My heart pounded painfully when that thought settled. I clutched my chest tightly as the beeping grew rapid on the monitor. It took about a minute before I was able to calm my breathing down, and the pain eased.

"Dear, Lord... just let me go." I prayed silently. It was at that moment that I literally gave up. I tried holding my breath; and, for about eight seconds I pulled it off. It only took that long before I became dizzy and gave up. It made me appreciate that it takes much more willpower not to breathe than it does to sniff air through the tube in my nose.

My head was still spinning when I heard a voice outside of my room. Opening my eyes, I noticed a woman peeking through a window in the door.

"He's awake." I heard her say behind the glass.

The woman opened the door and walked in. I gazed at her skeptically when all of a sudden, in trailed a nine-year-old girl.

The room blossomed with color the moment that the young girl entered. She sort of half walked, half skipped through the doorway behind the woman. The girl's hair was so brightly red in the window-light that I thought I was hallucinating. It bounced up and down with each step, and her smile was so big and white I could see it shining even with my blurry vision.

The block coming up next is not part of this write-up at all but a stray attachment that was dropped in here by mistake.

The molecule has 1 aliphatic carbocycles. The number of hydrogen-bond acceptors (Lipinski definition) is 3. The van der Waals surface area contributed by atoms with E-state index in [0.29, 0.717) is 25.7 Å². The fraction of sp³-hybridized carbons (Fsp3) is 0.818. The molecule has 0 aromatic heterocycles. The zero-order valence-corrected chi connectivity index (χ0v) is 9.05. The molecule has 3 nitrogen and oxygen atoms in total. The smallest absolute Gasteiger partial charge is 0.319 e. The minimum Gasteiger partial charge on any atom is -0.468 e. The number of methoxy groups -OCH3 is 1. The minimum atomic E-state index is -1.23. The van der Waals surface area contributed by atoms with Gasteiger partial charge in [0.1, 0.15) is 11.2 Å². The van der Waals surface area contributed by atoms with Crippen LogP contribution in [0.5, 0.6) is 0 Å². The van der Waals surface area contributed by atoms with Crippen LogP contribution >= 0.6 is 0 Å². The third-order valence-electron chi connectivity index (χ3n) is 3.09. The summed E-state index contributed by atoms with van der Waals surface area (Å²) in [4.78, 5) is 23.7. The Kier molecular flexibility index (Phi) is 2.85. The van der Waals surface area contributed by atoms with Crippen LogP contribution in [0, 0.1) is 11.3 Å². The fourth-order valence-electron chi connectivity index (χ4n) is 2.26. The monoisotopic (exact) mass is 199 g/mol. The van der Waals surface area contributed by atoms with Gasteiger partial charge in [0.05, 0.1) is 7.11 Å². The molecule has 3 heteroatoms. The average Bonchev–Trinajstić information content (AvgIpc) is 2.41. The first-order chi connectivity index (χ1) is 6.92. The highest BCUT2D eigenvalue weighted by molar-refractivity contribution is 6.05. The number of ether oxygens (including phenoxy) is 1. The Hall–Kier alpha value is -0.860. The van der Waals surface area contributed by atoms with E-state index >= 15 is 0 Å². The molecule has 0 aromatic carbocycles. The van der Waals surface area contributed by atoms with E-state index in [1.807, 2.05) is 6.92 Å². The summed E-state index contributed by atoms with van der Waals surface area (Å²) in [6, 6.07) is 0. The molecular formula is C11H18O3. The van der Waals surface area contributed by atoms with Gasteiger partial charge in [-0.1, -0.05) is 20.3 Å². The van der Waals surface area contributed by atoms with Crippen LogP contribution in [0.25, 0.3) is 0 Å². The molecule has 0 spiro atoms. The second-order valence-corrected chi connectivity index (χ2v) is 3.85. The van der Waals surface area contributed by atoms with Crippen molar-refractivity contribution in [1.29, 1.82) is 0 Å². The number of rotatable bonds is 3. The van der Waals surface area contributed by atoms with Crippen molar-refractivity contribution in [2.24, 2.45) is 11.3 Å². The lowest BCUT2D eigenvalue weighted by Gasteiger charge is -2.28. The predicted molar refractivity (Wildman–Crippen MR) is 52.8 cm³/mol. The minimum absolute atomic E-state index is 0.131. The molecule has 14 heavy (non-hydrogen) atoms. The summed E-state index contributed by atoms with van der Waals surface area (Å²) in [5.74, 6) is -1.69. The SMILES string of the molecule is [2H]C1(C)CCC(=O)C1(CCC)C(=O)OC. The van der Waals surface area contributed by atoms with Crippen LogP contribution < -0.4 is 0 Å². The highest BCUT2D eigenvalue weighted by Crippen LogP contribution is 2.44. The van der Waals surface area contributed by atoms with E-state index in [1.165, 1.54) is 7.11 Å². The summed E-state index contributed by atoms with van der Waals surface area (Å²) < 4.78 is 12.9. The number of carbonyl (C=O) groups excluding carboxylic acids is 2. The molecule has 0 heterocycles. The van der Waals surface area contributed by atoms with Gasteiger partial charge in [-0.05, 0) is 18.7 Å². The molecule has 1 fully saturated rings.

The only reason I reconsidered her being a hallucination was because I was quite certain angels did not wear little pink dresses and sparkly blue shoes.

When my eyes adjusted from the brightness, the freckled, round face of the young girl sparked my memory.

Of course, the sweetly adorned girl was much quicker to the draw.

"Hi Grampa!" She greeted blissfully, stopping at my bedside.

I gazed into her pretty blue eyes, which were wide and adoring; and responded gently. "Hello, little Anna."

Anna giggled.

I patted the bed next to me. Anna took the gesture and sat down on the bed, where she opened her arms wide for a hug. Holding Anna tight in my arms, I looked up at the woman and still could not remember whom she was.

"Hey, dad." said the woman when our eyes met. I winced, as though the words were a knife.

"Kate?" I asked wondrously.

"Yes, dad, it's me." She smiled warmly.

My mind wandered confusedly. I was so ashamed I forgot my own daughter's face; so as quickly as I could, I diverted the conversation.

"Well, uh – you look different," I muttered. "Why did it take so long to get here?"

"We came in earlier today but you said you wanted to rest. So we..." Started my daughter.

"Wanted to rest!" I barked unbelievably. 'Could I have said such a thing?' I asked myself silently.

All at once, the stress of my voice caused the lump in my throat to expand and I began to choke. The monitor beeped as rapidly as the pain pulsated throughout my body. I instantly started my breathing routine again. The whole time I watched Anna, who was frowning at the monitor, her eyes were dilating.

I knew that it was not normal, especially since the light from the window was straight on her face.